•   How can I stop my dog from jumping on people when they visit?

    Jumping up is a very common behavior and not that difficult to correct with the right information. IGNORING a behavior will NEVER make it stop. The first step is to correct the behavior. Your dog jumps up, many people correct in different ways (Squeezing their paws, kneeing in the chest, pushing them down, and so on) but a correction should be input through the scruff area with your hand or a properly fitted correction collar.  Second we want to redirect into a “SIT” position. You or your guest praise this new position. I bring my face close to the dogs face when praising this position to give the dog an opportunity to identify us by scent. This is the reason most dogs are jumping to begin with.

    Watch "Stop that Jumping"

  •   How do I stop my puppy from nipping at me?

    Nipping normally occurs at your hands or feet. Once your pooch puts your fingers in their mouth place your thumb on the floor/bottom (under the tongue) your index finger goes under the chin on the outside of their mouth. Pinch your fingers together applying greater pressure until the dog begins to pull away. Release and place your hands right back in their face. If they nip again they did not see your response as a correction. Repeat but increase the pressure. Once the dog licks or turns away from you representing your hands, PRAISE, PRAISE, PRAISE!

    Watch "Nipping and Biting"

  •   How do I stop my puppy from barking/whining in the crate?

    With a handful of treats place the puppy in the crate, close the door, and sit directly in front of the crate. Do absolutely nothing! Barking and whining should begin rather quickly, just observe. Wait until there is a break in the noise and the dog calms for just a moment. Open the door quickly, praise, and treat this behavior. Immediately place the dog back into the crate and repeat. Each trial should bring a quicker response from the pup. NEVER open the crate while the dog is barking, whining, or otherwise vocalizing.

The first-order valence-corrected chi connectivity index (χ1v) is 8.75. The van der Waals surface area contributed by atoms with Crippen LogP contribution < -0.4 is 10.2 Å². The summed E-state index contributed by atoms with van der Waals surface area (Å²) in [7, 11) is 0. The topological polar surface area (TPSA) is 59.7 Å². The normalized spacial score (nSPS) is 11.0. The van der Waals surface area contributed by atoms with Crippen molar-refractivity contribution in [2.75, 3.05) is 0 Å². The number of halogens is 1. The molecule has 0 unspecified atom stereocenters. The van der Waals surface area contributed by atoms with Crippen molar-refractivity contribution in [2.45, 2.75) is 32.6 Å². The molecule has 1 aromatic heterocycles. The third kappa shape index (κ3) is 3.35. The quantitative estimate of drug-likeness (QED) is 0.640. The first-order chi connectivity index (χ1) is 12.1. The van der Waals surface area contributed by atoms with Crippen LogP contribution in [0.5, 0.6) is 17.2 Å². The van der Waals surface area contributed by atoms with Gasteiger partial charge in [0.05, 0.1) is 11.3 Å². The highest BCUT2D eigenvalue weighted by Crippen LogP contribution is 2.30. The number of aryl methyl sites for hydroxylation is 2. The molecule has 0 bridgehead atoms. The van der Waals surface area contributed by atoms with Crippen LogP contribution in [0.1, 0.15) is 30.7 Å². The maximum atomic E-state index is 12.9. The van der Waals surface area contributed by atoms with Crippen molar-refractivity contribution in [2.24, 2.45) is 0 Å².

Watch "Crate Training"

  •   How do I stop my dogs from going crazy when someone rings the doorbell?

    Many dogs respond to a knock or ring of the doorbell. Alerting is a natural behavior. Unless you have taught them the response you want they will give you the response they choose. Not correcting this will lead to stronger and stronger response. The time to work on this is not when the pizza guy shows up. Plan a time with a family member or friend. Have them ring the bell, you correct the unwanted behavior, then show the dog what it is you expect from them (Sit in a designate spot, going to their kennel, or bark but stop when asked.)

  •   How can I stop my dog from digging up my plants/flowers?

    Dogs learn from watching each other or mimicry. Humans don’t think about this when we enjoy yard work or gardening and spending time with our faithful companions. If this is a new behavior you have probably in the recent past done some digging yourself in front of your dog. This is a tough fix, controlling the time your dog is alone in the yard is the best course of action. If this is not an option the use of an Electronic Collar (E-Collar) may be the way to go. Correcting behaviors that occur when you are not in the vicinity of your dog are always challenging. Contact a professional trainer for more information on E-Collar training.

  •   How do I stop my dog from begging for food?

    Food or treats should always be offered from the dog’s food bowl or presented by hand. Anything else should be discouraged. Any behavior we allow once will be repeated. Presenting dog’s food on a plate or allowing them to pick up dropped food off the floor can lead to bigger issues. Give your dog a place to be while you are eating such as a dog bed or their crate. You can set a boundary line such as a doorway to an adjacent room. Personally I find feeding them at the same time does the trick.

Hilton loves answering good training questions in his blog. Ask him your question now!